Class Action Securities Lawsuits Continue To Soar

The amount of class action securities lawsuits filed in US courts last year significantly increased in the past six months while there was a massive surge in litigation over merger disclosures, according to a recent study released by Stanford Law School Securities Class Action Clearinghouse and Cornerstone Research.

The study, entitled Securities Class Action Filings – 2010 Year in Review, points out that between the months of July and December, there were roughly 104 federal securities class action that were filed in federal courts – a number that rose from 72 filed in the first part of the year.

As for the total number of lawsuits, there was an increase from 168 to 176 in 2009, however, last year’s filings were ranked below the annual average of 195 since 1997.

Moreover, another highlight of the study reveals that a large increase can be seen in lawsuits that were filed over alleged violations in disclosure relating to a merger, which jumped from seven in 2009 to 40 in 2010.

‘The sharp increase in federal litigation alleging disclosure violations in [merger and acquisitions] transactions suggests that plaintiff lawyers are scrambling for new business as traditional fraud cases seem to be on the decline,’ said Joseph Grundfest, director of the university’s Securities Class Action Clearinghouse.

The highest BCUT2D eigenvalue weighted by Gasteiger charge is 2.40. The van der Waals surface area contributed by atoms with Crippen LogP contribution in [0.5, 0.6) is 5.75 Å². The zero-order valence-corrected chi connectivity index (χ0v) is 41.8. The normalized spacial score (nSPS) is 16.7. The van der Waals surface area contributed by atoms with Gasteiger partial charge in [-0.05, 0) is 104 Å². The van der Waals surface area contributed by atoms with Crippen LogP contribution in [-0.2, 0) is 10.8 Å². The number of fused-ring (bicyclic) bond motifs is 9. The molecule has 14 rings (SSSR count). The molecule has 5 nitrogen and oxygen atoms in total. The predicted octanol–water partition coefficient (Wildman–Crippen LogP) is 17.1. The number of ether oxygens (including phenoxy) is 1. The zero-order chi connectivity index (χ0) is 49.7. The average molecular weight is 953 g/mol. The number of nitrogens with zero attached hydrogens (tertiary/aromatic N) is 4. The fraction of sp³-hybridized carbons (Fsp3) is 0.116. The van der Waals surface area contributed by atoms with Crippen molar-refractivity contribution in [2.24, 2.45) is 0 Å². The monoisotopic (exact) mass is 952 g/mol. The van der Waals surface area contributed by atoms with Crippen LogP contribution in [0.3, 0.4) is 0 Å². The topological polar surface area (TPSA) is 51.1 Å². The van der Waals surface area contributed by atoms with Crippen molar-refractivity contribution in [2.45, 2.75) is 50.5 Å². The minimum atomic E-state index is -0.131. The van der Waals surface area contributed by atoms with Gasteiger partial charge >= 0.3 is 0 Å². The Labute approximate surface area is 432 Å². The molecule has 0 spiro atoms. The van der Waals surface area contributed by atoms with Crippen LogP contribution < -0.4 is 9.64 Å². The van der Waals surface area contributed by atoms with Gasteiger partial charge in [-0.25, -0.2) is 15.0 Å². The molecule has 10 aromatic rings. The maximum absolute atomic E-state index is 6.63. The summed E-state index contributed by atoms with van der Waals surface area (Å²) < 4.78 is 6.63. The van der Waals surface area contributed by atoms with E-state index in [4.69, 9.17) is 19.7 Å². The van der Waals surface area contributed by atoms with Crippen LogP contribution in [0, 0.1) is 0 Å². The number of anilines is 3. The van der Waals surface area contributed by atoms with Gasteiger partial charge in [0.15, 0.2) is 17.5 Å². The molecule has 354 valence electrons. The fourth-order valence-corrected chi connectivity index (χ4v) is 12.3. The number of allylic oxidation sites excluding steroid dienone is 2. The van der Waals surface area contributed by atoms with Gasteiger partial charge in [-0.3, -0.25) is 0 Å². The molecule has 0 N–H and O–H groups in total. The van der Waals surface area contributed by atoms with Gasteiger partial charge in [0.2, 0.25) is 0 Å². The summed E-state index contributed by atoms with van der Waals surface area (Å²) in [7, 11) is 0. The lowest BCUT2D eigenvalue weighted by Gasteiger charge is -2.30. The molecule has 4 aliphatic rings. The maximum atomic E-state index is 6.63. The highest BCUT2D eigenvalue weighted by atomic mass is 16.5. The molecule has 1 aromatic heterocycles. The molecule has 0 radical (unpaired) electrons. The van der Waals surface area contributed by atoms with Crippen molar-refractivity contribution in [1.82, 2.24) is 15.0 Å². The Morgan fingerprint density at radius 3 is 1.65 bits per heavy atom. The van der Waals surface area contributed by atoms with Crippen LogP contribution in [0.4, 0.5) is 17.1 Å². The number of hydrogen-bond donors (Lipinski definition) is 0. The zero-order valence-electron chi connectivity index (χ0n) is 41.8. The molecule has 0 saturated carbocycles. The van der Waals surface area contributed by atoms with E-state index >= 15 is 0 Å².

Grundfest predicts that this trend will only continue as time progresses, but the reason behind this increase is due to a method used by plaintiff’s lawyers to control merger- related litigation filed in state courts.  

On another note, the data suggest an upsurge in filings against Chinese companies. In 2010, Chinese issuers were named in 12 fillings, or 42.9 per cent of all filings against foreign issuers. Furthermore, lawsuits against companies relating to the credit crisis tapered off.

‘With the wave of credit-crisis filings behind us, the industry focus for class action filings shifted to healthcare, where more than one out of every seven S&P 500 companies was involved in a class action,’ said John Gould, senior vice president of Cornerstone Research.

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